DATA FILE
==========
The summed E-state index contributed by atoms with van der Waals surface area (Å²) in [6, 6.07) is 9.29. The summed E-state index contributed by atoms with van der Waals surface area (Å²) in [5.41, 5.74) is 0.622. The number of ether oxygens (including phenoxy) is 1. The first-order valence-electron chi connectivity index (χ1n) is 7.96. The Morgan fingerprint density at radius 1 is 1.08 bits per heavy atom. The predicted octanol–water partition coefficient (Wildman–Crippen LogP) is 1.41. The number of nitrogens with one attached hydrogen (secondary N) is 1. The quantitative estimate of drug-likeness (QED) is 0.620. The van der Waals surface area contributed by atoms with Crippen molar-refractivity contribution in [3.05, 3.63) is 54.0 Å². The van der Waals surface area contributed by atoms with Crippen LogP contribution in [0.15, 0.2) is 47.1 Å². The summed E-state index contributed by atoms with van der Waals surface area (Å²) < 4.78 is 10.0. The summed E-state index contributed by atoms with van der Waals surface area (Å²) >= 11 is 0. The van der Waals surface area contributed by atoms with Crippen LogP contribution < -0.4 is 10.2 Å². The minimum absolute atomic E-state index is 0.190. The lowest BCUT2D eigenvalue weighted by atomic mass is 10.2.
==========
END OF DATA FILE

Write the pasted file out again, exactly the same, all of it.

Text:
The summed E-state index contributed by atoms with van der Waals surface area (Å²) in [6, 6.07) is 9.29. The summed E-state index contributed by atoms with van der Waals surface area (Å²) in [5.41, 5.74) is 0.622. The number of ether oxygens (including phenoxy) is 1. The first-order valence-electron chi connectivity index (χ1n) is 7.96. The Morgan fingerprint density at radius 1 is 1.08 bits per heavy atom. The predicted octanol–water partition coefficient (Wildman–Crippen LogP) is 1.41. The number of nitrogens with one attached hydrogen (secondary N) is 1. The quantitative estimate of drug-likeness (QED) is 0.620. The van der Waals surface area contributed by atoms with Crippen molar-refractivity contribution in [3.05, 3.63) is 54.0 Å². The van der Waals surface area contributed by atoms with Crippen LogP contribution in [0.15, 0.2) is 47.1 Å². The summed E-state index contributed by atoms with van der Waals surface area (Å²) < 4.78 is 10.0. The summed E-state index contributed by atoms with van der Waals surface area (Å²) >= 11 is 0. The van der Waals surface area contributed by atoms with Crippen LogP contribution < -0.4 is 10.2 Å². The minimum absolute atomic E-state index is 0.190. The lowest BCUT2D eigenvalue weighted by atomic mass is 10.2.